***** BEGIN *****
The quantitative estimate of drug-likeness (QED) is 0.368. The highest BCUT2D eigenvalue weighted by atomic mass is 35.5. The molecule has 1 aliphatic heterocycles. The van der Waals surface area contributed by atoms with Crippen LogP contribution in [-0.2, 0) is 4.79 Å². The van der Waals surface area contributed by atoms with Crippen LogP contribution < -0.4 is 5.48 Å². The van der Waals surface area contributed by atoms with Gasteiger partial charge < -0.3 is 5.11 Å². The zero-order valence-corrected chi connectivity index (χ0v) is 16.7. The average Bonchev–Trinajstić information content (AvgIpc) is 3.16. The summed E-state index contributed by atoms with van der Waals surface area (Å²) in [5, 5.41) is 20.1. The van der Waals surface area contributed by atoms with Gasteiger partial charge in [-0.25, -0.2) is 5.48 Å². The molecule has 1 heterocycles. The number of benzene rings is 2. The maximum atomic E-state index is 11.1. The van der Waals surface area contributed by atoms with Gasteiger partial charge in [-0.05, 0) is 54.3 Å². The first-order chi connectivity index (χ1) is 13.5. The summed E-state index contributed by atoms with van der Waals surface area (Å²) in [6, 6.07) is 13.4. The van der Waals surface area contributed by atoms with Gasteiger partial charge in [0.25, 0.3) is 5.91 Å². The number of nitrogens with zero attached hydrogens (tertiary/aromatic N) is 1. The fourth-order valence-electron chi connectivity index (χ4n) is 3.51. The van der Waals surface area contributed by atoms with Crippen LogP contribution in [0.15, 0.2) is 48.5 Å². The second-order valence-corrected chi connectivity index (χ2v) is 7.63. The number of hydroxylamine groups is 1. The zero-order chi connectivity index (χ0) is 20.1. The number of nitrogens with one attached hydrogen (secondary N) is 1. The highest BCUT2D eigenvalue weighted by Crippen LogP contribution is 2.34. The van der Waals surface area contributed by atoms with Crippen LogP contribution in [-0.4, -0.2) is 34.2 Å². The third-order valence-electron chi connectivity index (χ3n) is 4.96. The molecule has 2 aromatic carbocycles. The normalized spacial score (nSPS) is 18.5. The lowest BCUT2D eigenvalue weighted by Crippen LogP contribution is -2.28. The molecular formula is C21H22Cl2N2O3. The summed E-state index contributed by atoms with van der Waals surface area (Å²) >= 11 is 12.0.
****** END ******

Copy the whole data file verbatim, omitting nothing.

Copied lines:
The quantitative estimate of drug-likeness (QED) is 0.368. The highest BCUT2D eigenvalue weighted by atomic mass is 35.5. The molecule has 1 aliphatic heterocycles. The van der Waals surface area contributed by atoms with Crippen LogP contribution in [-0.2, 0) is 4.79 Å². The van der Waals surface area contributed by atoms with Crippen LogP contribution < -0.4 is 5.48 Å². The van der Waals surface area contributed by atoms with Gasteiger partial charge < -0.3 is 5.11 Å². The zero-order valence-corrected chi connectivity index (χ0v) is 16.7. The average Bonchev–Trinajstić information content (AvgIpc) is 3.16. The summed E-state index contributed by atoms with van der Waals surface area (Å²) in [5, 5.41) is 20.1. The van der Waals surface area contributed by atoms with Gasteiger partial charge in [-0.25, -0.2) is 5.48 Å². The molecule has 1 heterocycles. The number of benzene rings is 2. The maximum atomic E-state index is 11.1. The van der Waals surface area contributed by atoms with Gasteiger partial charge in [-0.05, 0) is 54.3 Å². The first-order chi connectivity index (χ1) is 13.5. The summed E-state index contributed by atoms with van der Waals surface area (Å²) in [6, 6.07) is 13.4. The van der Waals surface area contributed by atoms with Gasteiger partial charge in [0.25, 0.3) is 5.91 Å². The number of nitrogens with zero attached hydrogens (tertiary/aromatic N) is 1. The fourth-order valence-electron chi connectivity index (χ4n) is 3.51. The van der Waals surface area contributed by atoms with Crippen LogP contribution in [0.15, 0.2) is 48.5 Å². The second-order valence-corrected chi connectivity index (χ2v) is 7.63. The number of hydroxylamine groups is 1. The zero-order chi connectivity index (χ0) is 20.1. The number of nitrogens with one attached hydrogen (secondary N) is 1. The highest BCUT2D eigenvalue weighted by Crippen LogP contribution is 2.34. The van der Waals surface area contributed by atoms with Crippen LogP contribution in [-0.4, -0.2) is 34.2 Å². The third-order valence-electron chi connectivity index (χ3n) is 4.96. The molecule has 2 aromatic carbocycles. The normalized spacial score (nSPS) is 18.5. The lowest BCUT2D eigenvalue weighted by Crippen LogP contribution is -2.28. The molecular formula is C21H22Cl2N2O3. The summed E-state index contributed by atoms with van der Waals surface area (Å²) >= 11 is 12.0.